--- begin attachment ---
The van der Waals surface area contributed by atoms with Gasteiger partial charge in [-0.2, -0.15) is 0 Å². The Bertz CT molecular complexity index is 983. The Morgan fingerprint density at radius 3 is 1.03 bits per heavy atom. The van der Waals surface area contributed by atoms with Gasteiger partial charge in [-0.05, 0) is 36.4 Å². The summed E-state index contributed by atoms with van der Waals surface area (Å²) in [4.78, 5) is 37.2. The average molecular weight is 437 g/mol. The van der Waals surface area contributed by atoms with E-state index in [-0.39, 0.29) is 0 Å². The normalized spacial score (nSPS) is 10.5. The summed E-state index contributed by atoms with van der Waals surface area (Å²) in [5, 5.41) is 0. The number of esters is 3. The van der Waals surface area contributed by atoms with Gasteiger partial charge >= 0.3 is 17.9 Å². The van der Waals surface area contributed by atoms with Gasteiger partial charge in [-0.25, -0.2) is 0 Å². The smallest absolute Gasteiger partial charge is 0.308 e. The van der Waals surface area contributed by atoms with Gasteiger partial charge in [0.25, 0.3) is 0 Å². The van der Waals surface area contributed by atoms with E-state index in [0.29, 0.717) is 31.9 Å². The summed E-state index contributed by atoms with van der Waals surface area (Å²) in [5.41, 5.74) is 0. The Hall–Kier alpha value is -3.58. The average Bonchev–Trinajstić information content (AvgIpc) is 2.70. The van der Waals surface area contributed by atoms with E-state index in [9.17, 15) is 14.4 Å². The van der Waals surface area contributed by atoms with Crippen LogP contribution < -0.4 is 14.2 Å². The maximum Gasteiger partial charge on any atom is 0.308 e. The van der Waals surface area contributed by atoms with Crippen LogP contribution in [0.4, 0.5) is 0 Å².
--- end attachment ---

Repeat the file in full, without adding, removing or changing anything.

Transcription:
The van der Waals surface area contributed by atoms with Gasteiger partial charge in [-0.2, -0.15) is 0 Å². The Bertz CT molecular complexity index is 983. The Morgan fingerprint density at radius 3 is 1.03 bits per heavy atom. The van der Waals surface area contributed by atoms with Gasteiger partial charge in [-0.05, 0) is 36.4 Å². The summed E-state index contributed by atoms with van der Waals surface area (Å²) in [4.78, 5) is 37.2. The average molecular weight is 437 g/mol. The van der Waals surface area contributed by atoms with E-state index in [-0.39, 0.29) is 0 Å². The normalized spacial score (nSPS) is 10.5. The summed E-state index contributed by atoms with van der Waals surface area (Å²) in [5, 5.41) is 0. The number of esters is 3. The van der Waals surface area contributed by atoms with Gasteiger partial charge >= 0.3 is 17.9 Å². The van der Waals surface area contributed by atoms with Gasteiger partial charge in [-0.25, -0.2) is 0 Å². The smallest absolute Gasteiger partial charge is 0.308 e. The van der Waals surface area contributed by atoms with Gasteiger partial charge in [0.25, 0.3) is 0 Å². The van der Waals surface area contributed by atoms with E-state index in [0.29, 0.717) is 31.9 Å². The summed E-state index contributed by atoms with van der Waals surface area (Å²) in [5.41, 5.74) is 0. The Hall–Kier alpha value is -3.58. The average Bonchev–Trinajstić information content (AvgIpc) is 2.70. The van der Waals surface area contributed by atoms with E-state index in [9.17, 15) is 14.4 Å². The van der Waals surface area contributed by atoms with Crippen LogP contribution < -0.4 is 14.2 Å². The maximum Gasteiger partial charge on any atom is 0.308 e. The van der Waals surface area contributed by atoms with Crippen LogP contribution in [0.4, 0.5) is 0 Å².